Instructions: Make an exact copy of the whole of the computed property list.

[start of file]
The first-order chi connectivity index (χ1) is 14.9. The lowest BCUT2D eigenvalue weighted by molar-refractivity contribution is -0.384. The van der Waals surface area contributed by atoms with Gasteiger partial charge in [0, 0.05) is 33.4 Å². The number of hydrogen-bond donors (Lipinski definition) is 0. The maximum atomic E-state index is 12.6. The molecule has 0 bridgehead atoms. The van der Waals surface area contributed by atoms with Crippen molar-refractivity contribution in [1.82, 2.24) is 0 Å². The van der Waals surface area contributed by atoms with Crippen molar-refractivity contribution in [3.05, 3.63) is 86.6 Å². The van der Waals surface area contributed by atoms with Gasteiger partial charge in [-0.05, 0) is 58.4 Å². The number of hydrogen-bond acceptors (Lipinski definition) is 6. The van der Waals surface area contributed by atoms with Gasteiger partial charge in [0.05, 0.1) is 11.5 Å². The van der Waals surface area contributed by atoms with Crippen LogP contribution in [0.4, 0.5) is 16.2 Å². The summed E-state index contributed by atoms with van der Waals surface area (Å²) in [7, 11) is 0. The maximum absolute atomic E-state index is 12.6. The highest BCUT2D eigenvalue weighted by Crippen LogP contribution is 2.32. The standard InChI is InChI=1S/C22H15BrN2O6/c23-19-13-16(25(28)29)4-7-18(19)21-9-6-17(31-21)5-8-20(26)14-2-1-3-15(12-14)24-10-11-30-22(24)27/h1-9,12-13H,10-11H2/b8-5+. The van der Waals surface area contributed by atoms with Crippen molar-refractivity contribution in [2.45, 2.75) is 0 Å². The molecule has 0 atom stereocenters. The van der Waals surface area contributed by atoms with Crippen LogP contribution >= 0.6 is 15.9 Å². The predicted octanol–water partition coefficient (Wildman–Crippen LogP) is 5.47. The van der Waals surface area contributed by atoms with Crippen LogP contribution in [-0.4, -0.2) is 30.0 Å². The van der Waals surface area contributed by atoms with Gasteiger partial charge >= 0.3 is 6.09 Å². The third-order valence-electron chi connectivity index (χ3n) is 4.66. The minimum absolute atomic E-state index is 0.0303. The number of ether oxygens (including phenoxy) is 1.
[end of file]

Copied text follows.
The first-order chi connectivity index (χ1) is 14.9. The lowest BCUT2D eigenvalue weighted by molar-refractivity contribution is -0.384. The van der Waals surface area contributed by atoms with Gasteiger partial charge in [0, 0.05) is 33.4 Å². The number of hydrogen-bond donors (Lipinski definition) is 0. The maximum atomic E-state index is 12.6. The molecule has 0 bridgehead atoms. The van der Waals surface area contributed by atoms with Crippen molar-refractivity contribution in [1.82, 2.24) is 0 Å². The van der Waals surface area contributed by atoms with Crippen molar-refractivity contribution in [3.05, 3.63) is 86.6 Å². The van der Waals surface area contributed by atoms with Gasteiger partial charge in [-0.05, 0) is 58.4 Å². The number of hydrogen-bond acceptors (Lipinski definition) is 6. The van der Waals surface area contributed by atoms with Gasteiger partial charge in [0.05, 0.1) is 11.5 Å². The van der Waals surface area contributed by atoms with Crippen LogP contribution in [0.4, 0.5) is 16.2 Å². The summed E-state index contributed by atoms with van der Waals surface area (Å²) in [7, 11) is 0. The maximum absolute atomic E-state index is 12.6. The highest BCUT2D eigenvalue weighted by Crippen LogP contribution is 2.32. The standard InChI is InChI=1S/C22H15BrN2O6/c23-19-13-16(25(28)29)4-7-18(19)21-9-6-17(31-21)5-8-20(26)14-2-1-3-15(12-14)24-10-11-30-22(24)27/h1-9,12-13H,10-11H2/b8-5+. The van der Waals surface area contributed by atoms with Crippen molar-refractivity contribution in [2.45, 2.75) is 0 Å². The molecule has 0 atom stereocenters. The van der Waals surface area contributed by atoms with Crippen LogP contribution >= 0.6 is 15.9 Å². The predicted octanol–water partition coefficient (Wildman–Crippen LogP) is 5.47. The van der Waals surface area contributed by atoms with Crippen LogP contribution in [-0.4, -0.2) is 30.0 Å². The van der Waals surface area contributed by atoms with Gasteiger partial charge >= 0.3 is 6.09 Å². The third-order valence-electron chi connectivity index (χ3n) is 4.66. The minimum absolute atomic E-state index is 0.0303. The number of ether oxygens (including phenoxy) is 1.